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CSS Tab Navigation

css / navigation

Estimated reading time: 3 minutes

An array of folder tabs can work as a navigational metaphor for some sites. Creation of the tabs is relatively straightforward: the basic markup would be the navigational list I’ve used many times before:

<ul id="nav">
<li><a href="#">Home</a>
<li><a href="#">About Us</a>
<li><a href="#">Products</a>
<li><a href="#">Contact</a>
<li><a href="#">Your Privacy</a>

We’ll set the links side by side with a slight curve on the top corners using border-radius, and supply a linear-gradient and box-shadow (as each tab will eventually overlap slightly).

ul#nav li { display: inline; text-transform: uppercase; }
ul#nav li a { text-decoration: none; border-bottom: none; color: #fff;
padding: 0.8rem 2.6rem 2rem 2.6rem; border: 1px solid #777; border-radius: 5px 5px 0 0;
background: linear-gradient(to bottom, #dfc891, #776c51);
box-shadow: 0 0 15px rgba(0,0,0,0.5); transition: 0.2s top linear;
letter-spacing: 0.15rem; text-shadow: 0 1px 0 #000;

I’ve added a tiny bit of text-shadow to separate the link text from the background, and separated the letters slightly to provide greater legibility. I’ve also provided a default background for the links, should the browser not understand CSS3 gradients.

(Note that I’m using the CSS3 rem unit for measurement, but most any system would do).

We want to hide the excess of the tabs at the bottom, so I’ll supply more padding to the <ul> element and set overflow to hidden. (Note that there is no need to add a container element such as div to achieve this.)

Then we want to overlap the tabs. That’s easy: we’ll just apply a negative margin-left value to all of them:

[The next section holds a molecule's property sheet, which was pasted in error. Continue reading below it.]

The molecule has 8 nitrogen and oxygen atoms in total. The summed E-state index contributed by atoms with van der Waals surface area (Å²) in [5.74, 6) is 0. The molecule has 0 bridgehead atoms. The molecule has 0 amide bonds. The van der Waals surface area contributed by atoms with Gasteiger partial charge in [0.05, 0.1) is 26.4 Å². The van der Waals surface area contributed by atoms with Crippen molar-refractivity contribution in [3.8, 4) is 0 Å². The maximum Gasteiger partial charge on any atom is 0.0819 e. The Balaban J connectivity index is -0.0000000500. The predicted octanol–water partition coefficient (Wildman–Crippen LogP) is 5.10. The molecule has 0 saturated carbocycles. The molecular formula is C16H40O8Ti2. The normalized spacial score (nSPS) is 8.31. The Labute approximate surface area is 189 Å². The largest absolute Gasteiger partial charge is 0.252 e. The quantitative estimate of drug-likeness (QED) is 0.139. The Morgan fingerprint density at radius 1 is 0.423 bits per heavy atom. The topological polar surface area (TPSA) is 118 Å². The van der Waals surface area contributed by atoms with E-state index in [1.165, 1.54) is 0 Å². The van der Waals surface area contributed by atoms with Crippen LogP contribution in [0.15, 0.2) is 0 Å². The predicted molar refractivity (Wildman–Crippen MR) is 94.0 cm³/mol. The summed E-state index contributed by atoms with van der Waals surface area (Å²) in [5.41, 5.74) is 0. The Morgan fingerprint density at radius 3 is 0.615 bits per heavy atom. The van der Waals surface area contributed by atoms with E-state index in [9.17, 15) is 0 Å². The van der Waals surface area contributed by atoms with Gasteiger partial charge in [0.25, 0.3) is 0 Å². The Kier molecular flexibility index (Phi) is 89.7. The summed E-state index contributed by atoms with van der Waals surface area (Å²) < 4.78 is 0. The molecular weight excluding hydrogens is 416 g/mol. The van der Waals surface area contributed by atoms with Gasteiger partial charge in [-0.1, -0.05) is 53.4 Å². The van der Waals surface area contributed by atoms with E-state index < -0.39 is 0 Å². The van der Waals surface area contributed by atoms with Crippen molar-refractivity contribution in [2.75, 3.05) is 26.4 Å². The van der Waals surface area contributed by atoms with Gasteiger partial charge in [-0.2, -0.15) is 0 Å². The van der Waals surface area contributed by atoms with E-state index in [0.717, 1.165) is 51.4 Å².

ul#nav li { margin-left: -1.2rem; }

The overlapping tabs stack in the order they appear in the code. To push one tab to the foreground (indicating which page we are on) we’ll create an id called forefront and apply it to a link (since we can be on only one page, and thus have one active tab, at a time). forefront will have position: relative (since we want to “nudge” the link without disturbing the others) and a z-index to visually push it to the foreground while we raise it vertically very slightly:

ul#nav li a#forefront { position: relative; top: -0.2rem; z-index: 2; }

And then apply it to the link that represents the page we are on:

<li><a href="#" id="forefront">About Us</a></li>

Finally, we want to animate the hover effect on the tabs: we’ll do so with a simple CSS transition, applied to the default state of the links to create smooth animation both from and returning to this point. As we want each link to move independently, without affecting the others, we’ll set a position: relative on those too, with a top: 0 position that we can use as an opening position:

ul#nav li a { position: relative; top: 0; transition: 0.2s all linear; }

Finally, we need to write the activation and new position of the links, activated by mouseover. We’ll also add an a:focus selector for touchscreen devices that are unable to detect :hover

ul#nav li a:hover,  ul[role=navigation] li a:focus { top: -0.6rem; }

The only remaining issue is one of efficiency: in order to change which tab is actively in the foreground to indicate which page we are on, we would need to move the id onto the appropriate tab on each page. While this is certainty achievable, it is time-consuming, especially if we add more pages. It also means that we could not use the navigation as a server-side include.

In past articles I have shown how to get around this issue by using PHP to create “self-aware pages”; as a different solution, I’ll show the same idea implemented in a slightly more elegant fashion with JQuery.

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